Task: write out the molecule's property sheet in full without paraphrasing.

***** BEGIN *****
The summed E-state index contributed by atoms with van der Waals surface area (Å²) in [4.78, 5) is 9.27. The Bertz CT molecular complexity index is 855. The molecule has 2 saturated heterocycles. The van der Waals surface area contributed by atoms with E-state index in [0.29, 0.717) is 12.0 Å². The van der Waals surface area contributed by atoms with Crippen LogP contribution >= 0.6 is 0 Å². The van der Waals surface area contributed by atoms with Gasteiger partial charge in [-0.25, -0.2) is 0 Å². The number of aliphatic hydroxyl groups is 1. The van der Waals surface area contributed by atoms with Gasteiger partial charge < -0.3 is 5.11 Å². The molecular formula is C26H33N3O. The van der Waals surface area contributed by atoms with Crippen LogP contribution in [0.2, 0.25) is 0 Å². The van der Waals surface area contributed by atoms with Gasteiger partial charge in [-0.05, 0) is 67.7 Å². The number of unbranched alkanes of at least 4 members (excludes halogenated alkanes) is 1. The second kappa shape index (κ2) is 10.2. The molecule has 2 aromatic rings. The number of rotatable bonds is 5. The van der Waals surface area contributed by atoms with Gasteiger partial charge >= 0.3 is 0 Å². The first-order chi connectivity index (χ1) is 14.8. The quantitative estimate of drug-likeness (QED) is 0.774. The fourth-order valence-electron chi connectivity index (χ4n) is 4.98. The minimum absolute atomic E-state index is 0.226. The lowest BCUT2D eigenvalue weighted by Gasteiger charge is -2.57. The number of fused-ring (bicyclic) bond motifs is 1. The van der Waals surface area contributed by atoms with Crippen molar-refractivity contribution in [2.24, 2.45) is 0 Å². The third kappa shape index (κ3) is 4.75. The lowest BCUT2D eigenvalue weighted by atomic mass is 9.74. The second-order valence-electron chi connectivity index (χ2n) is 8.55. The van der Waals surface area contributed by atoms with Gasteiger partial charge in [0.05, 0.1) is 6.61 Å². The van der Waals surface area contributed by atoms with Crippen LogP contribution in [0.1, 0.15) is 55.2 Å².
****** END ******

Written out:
The summed E-state index contributed by atoms with van der Waals surface area (Å²) in [4.78, 5) is 9.27. The Bertz CT molecular complexity index is 855. The molecule has 2 saturated heterocycles. The van der Waals surface area contributed by atoms with E-state index in [0.29, 0.717) is 12.0 Å². The van der Waals surface area contributed by atoms with Crippen LogP contribution >= 0.6 is 0 Å². The van der Waals surface area contributed by atoms with Gasteiger partial charge in [-0.25, -0.2) is 0 Å². The number of aliphatic hydroxyl groups is 1. The van der Waals surface area contributed by atoms with Gasteiger partial charge < -0.3 is 5.11 Å². The molecular formula is C26H33N3O. The van der Waals surface area contributed by atoms with Crippen LogP contribution in [0.2, 0.25) is 0 Å². The van der Waals surface area contributed by atoms with Gasteiger partial charge in [-0.05, 0) is 67.7 Å². The number of unbranched alkanes of at least 4 members (excludes halogenated alkanes) is 1. The second kappa shape index (κ2) is 10.2. The molecule has 2 aromatic rings. The number of rotatable bonds is 5. The van der Waals surface area contributed by atoms with Gasteiger partial charge >= 0.3 is 0 Å². The first-order chi connectivity index (χ1) is 14.8. The quantitative estimate of drug-likeness (QED) is 0.774. The fourth-order valence-electron chi connectivity index (χ4n) is 4.98. The minimum absolute atomic E-state index is 0.226. The lowest BCUT2D eigenvalue weighted by Gasteiger charge is -2.57. The number of fused-ring (bicyclic) bond motifs is 1. The van der Waals surface area contributed by atoms with Crippen molar-refractivity contribution in [2.24, 2.45) is 0 Å². The third kappa shape index (κ3) is 4.75. The lowest BCUT2D eigenvalue weighted by atomic mass is 9.74. The second-order valence-electron chi connectivity index (χ2n) is 8.55. The van der Waals surface area contributed by atoms with Gasteiger partial charge in [0.05, 0.1) is 6.61 Å². The van der Waals surface area contributed by atoms with Crippen LogP contribution in [0.1, 0.15) is 55.2 Å².